I'm building a small circuit to power a heater at 380mA using a 3.7V battery. I'm using an AMC7135 to regulate the current to 380mA. Without the AMC7135 the heater would typically draw ~500mA, so the AMC7135 should have no trouble regulating it. This is the circuit I currently have:


simulate this circuit – Schematic created using CircuitLab

The problem is that it always regulates the current to just 30mA, instead of the expected 380mA. I assumed this was some sort of inrush current problem, so I tried putting capacitors between GND and OUT, and GND and VDD, and OUT and VDD as well. But that didn't work either.

Interestingly, if I hold the switch down then connect the battery, it goes to 380mA as expected. But pushing the switch alone just gives 30mA.

In the final product, the switch will be replaced with a microcontroller. So it can't be attached directly between the battery and load (otherwise it would be fried by the 380mA).

How can this circuit be modified to get the 380mA regulation as expected?

My inspiration for this circuit comes from this webpage:
I'm assuming that if PWM works, then turning it on and off manually should work too.

  • 2
    \$\begingroup\$ your schematic is upside down ... also horizontally inside out ... please follow schematic drawing convention ... +V at top, GND at bottom, input at left, output at right \$\endgroup\$
    – jsotola
    Apr 7 '21 at 0:50
  • \$\begingroup\$ Why do you have a cap across OUT and ground? \$\endgroup\$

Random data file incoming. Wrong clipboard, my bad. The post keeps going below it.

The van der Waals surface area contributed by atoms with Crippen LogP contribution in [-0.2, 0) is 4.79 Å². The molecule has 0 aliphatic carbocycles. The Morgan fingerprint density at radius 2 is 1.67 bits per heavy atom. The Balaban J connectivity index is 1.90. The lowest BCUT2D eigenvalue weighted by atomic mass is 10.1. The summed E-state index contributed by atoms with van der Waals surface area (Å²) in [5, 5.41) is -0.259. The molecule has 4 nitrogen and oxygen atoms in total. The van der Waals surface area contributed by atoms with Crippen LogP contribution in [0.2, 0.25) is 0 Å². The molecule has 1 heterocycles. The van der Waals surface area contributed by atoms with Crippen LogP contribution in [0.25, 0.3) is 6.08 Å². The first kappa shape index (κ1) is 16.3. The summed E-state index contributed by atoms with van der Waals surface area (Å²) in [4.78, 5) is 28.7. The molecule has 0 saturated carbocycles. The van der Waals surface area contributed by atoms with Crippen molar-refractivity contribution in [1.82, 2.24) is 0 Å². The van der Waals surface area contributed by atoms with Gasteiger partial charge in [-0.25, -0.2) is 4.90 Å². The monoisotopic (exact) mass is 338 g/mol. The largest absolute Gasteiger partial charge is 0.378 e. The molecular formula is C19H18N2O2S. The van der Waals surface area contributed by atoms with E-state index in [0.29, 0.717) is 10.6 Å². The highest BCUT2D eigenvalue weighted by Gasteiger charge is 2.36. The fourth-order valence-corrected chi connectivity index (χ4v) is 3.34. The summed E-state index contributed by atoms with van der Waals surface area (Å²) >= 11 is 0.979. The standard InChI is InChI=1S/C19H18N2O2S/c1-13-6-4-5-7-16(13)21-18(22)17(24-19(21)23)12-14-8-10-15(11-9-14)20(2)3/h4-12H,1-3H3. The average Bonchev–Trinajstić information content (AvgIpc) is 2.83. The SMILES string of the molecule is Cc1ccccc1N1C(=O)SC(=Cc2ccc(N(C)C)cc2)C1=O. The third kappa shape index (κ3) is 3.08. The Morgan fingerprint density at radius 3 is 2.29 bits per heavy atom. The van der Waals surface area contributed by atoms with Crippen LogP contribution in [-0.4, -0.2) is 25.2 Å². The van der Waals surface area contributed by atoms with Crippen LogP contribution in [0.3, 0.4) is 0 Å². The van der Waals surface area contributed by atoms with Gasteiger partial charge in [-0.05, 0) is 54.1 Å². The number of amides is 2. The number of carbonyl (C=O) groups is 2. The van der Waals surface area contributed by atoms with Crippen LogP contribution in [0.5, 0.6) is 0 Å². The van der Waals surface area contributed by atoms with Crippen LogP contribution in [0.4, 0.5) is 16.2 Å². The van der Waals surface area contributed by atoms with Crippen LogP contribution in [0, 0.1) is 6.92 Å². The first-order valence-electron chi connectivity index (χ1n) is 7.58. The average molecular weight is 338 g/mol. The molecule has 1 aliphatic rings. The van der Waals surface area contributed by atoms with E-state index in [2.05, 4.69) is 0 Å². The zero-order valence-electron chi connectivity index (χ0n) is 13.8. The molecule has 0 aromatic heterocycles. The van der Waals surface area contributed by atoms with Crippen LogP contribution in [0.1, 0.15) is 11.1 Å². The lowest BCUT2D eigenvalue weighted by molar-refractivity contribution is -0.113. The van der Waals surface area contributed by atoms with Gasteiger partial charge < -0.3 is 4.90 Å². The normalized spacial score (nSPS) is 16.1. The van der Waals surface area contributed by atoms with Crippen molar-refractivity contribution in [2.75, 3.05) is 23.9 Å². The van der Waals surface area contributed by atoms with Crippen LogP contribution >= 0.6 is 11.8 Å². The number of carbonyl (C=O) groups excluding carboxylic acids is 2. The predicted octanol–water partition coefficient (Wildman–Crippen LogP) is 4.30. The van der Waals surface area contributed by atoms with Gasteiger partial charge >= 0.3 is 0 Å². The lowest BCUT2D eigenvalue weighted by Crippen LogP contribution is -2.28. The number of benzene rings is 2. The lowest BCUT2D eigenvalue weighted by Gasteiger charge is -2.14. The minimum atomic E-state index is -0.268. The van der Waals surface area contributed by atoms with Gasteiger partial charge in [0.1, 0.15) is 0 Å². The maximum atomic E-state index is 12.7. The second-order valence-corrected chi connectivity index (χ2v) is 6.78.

– Passerby
    Apr 7 '21 at 1:38
  • \$\begingroup\$ @Passerby I've seen the cap across OUT and GND on various schematics. It doesn't work at all without it. I can't explain why, but it might have something to do with a feedback loop. \$\endgroup\$ Apr 7 '21 at 2:12
  • \$\begingroup\$ According to the datasheet it should be across vdd and ground. And likely just a 0.1uF not 22 uF. The link you provided also is using a 0.1uF though across out and ground. \$\endgroup\$
    – Passerby
    Apr 7 '21 at 3:27
  • \$\begingroup\$ What kind of heater is it? The way you have it wired, in the off state the capacitor gets charged to battery voltage through the load. Is there any reason you can't switch both the AMC7135 and the load VDD at once? \$\endgroup\$
    – K H
    Apr 7 '21 at 6:43

Attempting to apply voltage to OUT while switching VDD is extremely likely to put the internal control electronics into either a nonsensical or lockout state, and the switch ought to go between the load and the regulator.

You have two options:

  1. Use a MOSFET as the switch (e.g. an nFET on the low side as shown below, with a microcontroller driving the gate). The microcontroller will not get "fried"; this is a standard way of switching a load whose current or voltage are too large for the microcontroller's I/O pins.

enter image description here

  1. select a different current regulator with an enable input.

Note further that I've redrawn your schematic right-side-up. Putting ground on top and positive supply on the bottom is confusing.

  • \$\begingroup\$ In the past, I thought I had seen this done in flashlights while only using an AMC7135, a microcontroller, and a switch not directly connected to the battery. I'm starting to doubt myself though. \$\endgroup\$ Apr 7 '21 at 1:03
  • \$\begingroup\$ I remember now: Many flashlights use PWM directly on the VDD pin of the 7135. The 380mA definitely doesn't go through the microcontroller. That seems like a solution without a mosfet. How is that possible? \$\endgroup\$ Apr 7 '21 at 2:18
  • \$\begingroup\$ @DanielWilliams You'll need to obtain one of those devices and measure its operation when it's misconfigured in a way that works. It's very likely that it's regulating to a lower voltage applied to load which is enough to turn on your load weakly, but below the Vf of the LED. \$\endgroup\$
    – nanofarad
    Apr 7 '21 at 2:38
  • \$\begingroup\$ Do you have a recommendation for a similar regulator with an enable input? \$\endgroup\$ Apr 22 '21 at 23:37

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